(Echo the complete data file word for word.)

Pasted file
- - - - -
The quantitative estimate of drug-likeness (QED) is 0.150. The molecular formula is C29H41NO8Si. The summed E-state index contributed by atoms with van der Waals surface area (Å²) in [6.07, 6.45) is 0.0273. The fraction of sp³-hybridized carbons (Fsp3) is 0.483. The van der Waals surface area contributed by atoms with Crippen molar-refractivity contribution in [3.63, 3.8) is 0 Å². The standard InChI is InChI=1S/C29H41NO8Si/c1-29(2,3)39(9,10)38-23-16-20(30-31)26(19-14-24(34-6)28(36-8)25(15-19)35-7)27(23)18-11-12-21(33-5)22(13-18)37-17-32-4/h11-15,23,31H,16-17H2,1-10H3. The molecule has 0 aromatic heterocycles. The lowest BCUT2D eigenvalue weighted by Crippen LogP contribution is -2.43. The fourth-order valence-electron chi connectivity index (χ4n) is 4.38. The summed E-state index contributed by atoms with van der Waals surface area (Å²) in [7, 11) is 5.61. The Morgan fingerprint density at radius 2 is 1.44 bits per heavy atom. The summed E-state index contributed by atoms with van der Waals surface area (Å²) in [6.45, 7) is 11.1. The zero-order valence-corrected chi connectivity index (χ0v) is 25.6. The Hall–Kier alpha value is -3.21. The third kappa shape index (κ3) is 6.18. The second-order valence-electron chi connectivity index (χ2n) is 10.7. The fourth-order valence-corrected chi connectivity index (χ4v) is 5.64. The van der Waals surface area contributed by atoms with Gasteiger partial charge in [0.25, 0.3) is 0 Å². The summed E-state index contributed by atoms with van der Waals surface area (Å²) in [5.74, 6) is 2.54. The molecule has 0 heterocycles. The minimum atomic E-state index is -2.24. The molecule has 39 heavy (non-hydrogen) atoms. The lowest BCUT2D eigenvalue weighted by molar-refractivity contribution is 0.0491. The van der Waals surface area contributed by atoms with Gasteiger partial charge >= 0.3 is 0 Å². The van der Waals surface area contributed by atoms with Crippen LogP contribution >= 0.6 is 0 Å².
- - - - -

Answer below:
The quantitative estimate of drug-likeness (QED) is 0.150. The molecular formula is C29H41NO8Si. The summed E-state index contributed by atoms with van der Waals surface area (Å²) in [6.07, 6.45) is 0.0273. The fraction of sp³-hybridized carbons (Fsp3) is 0.483. The van der Waals surface area contributed by atoms with Crippen molar-refractivity contribution in [3.63, 3.8) is 0 Å². The standard InChI is InChI=1S/C29H41NO8Si/c1-29(2,3)39(9,10)38-23-16-20(30-31)26(19-14-24(34-6)28(36-8)25(15-19)35-7)27(23)18-11-12-21(33-5)22(13-18)37-17-32-4/h11-15,23,31H,16-17H2,1-10H3. The molecule has 0 aromatic heterocycles. The lowest BCUT2D eigenvalue weighted by Crippen LogP contribution is -2.43. The fourth-order valence-electron chi connectivity index (χ4n) is 4.38. The summed E-state index contributed by atoms with van der Waals surface area (Å²) in [7, 11) is 5.61. The Morgan fingerprint density at radius 2 is 1.44 bits per heavy atom. The summed E-state index contributed by atoms with van der Waals surface area (Å²) in [6.45, 7) is 11.1. The zero-order valence-corrected chi connectivity index (χ0v) is 25.6. The Hall–Kier alpha value is -3.21. The third kappa shape index (κ3) is 6.18. The second-order valence-electron chi connectivity index (χ2n) is 10.7. The fourth-order valence-corrected chi connectivity index (χ4v) is 5.64. The van der Waals surface area contributed by atoms with Gasteiger partial charge in [0.25, 0.3) is 0 Å². The summed E-state index contributed by atoms with van der Waals surface area (Å²) in [5.74, 6) is 2.54. The molecule has 0 heterocycles. The minimum atomic E-state index is -2.24. The molecule has 39 heavy (non-hydrogen) atoms. The lowest BCUT2D eigenvalue weighted by molar-refractivity contribution is 0.0491. The van der Waals surface area contributed by atoms with Gasteiger partial charge >= 0.3 is 0 Å². The van der Waals surface area contributed by atoms with Crippen LogP contribution >= 0.6 is 0 Å².